Since re-learning Turkish some time ago now, certain new linguistic avenues have opened up to me. And with the re-acquisition of a language, comes a kind of responsibility, especially in a country like Cyprus, which has Greek and Turkish as its official languages, but where few young people speak both.
I was recently asked to translate the foreword of a book from Turkish to English (a whole six pages!). I have to admit when I first said yes, I had no idea I was saying yes to translating a whole six pages of Turkish. Otherwise, I certainly would have been more intimidated – who wouldn’t be. I was volunteering to translate from a language that I had spent most of my life not speaking.
Most importantly though, the foreword was dedicated to Djus Bayada, a prominent and inspirational figure over the last few decades within the bi-communal movement/struggle and one of the founders of the New Cyprus Association. When the New Cyprus Association was founded in 1975, bringing the two communities together was indeed a struggle, if not impossible.
Djus Bayada, was born to a Latin father and a Greek Cypriot mother.
The foreword, written by Bekir Azgin, states that Djus, in order to satisfy the religious beliefs of both his parents, would visit – or attend mass – at both the Orthodox and the Catholic church (I must draw the reader’s attention to the fact that Djus was in fact a proud atheist). At this point in the translation, a chuckle escaped my lips.
I had only ever met Djus very briefly some years ago now, when I first ‘entered’ this – quite alien to me at the time – realm of bi-communal work. I say ‘alien’ as I knew very little of it and of the people who were and continue to be, prominent within it.
At the time I was a Turkish Cypriot who didn’t know many other Turkish Cypriots and during many of these bi-communal meetings sat with the ‘other’ community.
Coming back to Djus, through translating the first couple of paragraphs, I had already begun to feel a sort of kinship with him. By going to both churches, he seemed to want to satisfy both communities (or both of his parents as the case may have been).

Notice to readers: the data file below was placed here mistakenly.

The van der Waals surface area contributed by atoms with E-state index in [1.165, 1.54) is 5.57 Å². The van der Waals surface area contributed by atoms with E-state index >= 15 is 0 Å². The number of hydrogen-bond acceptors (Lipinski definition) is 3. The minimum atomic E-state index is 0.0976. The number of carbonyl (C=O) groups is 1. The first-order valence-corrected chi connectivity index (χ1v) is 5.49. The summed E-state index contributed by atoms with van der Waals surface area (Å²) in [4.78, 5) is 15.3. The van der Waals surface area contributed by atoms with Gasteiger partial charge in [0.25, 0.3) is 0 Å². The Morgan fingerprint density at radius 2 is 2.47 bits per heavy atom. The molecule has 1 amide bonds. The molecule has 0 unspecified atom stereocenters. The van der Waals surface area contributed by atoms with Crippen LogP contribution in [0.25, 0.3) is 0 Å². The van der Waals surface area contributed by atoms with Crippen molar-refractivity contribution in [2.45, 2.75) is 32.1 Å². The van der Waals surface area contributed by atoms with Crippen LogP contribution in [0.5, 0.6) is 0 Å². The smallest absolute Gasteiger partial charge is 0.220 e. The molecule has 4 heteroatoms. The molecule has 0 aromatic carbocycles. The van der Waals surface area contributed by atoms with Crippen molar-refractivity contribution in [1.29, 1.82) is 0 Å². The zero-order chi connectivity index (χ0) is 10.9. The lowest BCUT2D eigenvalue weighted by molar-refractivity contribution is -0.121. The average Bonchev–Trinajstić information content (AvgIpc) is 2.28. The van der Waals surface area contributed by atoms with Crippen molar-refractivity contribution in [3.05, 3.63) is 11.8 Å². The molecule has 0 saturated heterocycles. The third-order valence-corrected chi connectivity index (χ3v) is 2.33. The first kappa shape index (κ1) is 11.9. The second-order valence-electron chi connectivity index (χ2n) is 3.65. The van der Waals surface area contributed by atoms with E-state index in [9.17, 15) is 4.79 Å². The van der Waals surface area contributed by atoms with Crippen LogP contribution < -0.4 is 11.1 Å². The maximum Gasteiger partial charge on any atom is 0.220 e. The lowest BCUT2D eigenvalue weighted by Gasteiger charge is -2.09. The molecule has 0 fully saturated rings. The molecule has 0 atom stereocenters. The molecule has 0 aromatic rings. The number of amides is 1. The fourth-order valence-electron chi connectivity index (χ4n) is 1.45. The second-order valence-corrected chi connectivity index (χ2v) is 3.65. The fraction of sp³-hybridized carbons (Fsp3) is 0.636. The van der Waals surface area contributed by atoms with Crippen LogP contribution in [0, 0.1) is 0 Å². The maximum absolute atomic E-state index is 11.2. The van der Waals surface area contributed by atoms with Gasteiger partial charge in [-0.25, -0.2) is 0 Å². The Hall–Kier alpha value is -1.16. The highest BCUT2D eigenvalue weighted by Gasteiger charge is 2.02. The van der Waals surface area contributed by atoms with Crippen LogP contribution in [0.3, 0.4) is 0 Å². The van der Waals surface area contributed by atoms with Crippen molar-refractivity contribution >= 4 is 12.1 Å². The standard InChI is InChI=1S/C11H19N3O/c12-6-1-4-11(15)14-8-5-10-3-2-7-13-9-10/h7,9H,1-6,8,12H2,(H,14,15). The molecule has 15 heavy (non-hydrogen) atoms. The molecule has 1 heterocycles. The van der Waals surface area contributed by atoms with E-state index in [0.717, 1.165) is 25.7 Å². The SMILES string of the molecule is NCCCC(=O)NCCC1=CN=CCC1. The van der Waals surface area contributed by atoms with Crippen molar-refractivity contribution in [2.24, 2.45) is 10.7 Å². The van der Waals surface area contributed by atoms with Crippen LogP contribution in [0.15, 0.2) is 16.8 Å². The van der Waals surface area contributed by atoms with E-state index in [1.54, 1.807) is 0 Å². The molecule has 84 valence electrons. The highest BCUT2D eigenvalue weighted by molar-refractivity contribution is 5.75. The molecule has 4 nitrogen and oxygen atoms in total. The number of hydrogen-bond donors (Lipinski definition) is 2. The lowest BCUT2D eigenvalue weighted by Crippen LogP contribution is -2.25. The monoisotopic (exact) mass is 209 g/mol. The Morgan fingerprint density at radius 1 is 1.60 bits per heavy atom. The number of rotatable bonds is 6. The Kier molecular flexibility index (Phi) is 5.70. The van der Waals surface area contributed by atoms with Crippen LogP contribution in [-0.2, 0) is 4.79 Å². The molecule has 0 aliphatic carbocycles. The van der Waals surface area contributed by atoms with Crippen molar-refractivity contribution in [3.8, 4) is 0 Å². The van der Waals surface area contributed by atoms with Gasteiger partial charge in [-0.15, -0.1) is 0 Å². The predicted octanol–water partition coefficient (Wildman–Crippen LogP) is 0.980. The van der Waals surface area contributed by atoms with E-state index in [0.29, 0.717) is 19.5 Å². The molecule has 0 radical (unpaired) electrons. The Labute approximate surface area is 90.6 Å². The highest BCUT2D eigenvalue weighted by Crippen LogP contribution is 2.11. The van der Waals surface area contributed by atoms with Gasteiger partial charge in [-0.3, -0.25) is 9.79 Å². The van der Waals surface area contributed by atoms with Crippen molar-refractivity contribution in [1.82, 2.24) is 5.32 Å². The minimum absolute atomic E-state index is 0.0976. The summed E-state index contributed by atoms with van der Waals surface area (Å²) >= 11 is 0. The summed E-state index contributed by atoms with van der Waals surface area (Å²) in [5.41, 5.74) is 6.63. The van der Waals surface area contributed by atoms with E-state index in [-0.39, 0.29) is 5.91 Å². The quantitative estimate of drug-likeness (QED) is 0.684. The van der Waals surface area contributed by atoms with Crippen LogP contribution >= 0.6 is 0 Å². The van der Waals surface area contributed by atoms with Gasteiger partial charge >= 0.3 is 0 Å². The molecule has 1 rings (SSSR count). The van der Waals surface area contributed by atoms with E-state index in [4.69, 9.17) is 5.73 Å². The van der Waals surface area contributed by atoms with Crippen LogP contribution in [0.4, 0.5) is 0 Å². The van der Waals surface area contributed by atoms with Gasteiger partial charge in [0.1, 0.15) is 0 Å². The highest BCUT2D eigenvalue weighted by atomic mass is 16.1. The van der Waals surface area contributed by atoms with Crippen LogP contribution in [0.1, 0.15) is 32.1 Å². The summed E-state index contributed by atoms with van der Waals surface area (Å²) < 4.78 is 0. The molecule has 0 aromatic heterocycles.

It reminded me of when my mother and I had the somewhat obscure idea of attending the Catholic Easter mass this year in Greek (it’s offered in both Greek and English). We had actually chosen to go to the Greek language mass entirely for practical reasons; the time suited us better.
I’ve only ever heard the Catholic mass said in Latin and English, why would I want to hear it in Greek? Hearing it in Greek though, made me think about what it means to be a Catholic Cypriot, and more specifically one belonging to the Turkish Cypriot community. It made me stop associating the Greek language with a particular religion and ethnicity. In those moments, it was a language that did not belong to the Greek Cypriot community; it belonged to all Cypriots and to all who have a love of the Greek language.
It made me feel like I had a connection with this inspirational man who was never afraid to stand up for his beliefs; even in the face of utter hopelessness and defeat.
Note: Latin means belonging to the Latin community of Cyprus. Typically, these were families of Lusignan and Venetian descent. According to the Cyprus constitution of 1960, the Latin community is of Catholic denomination.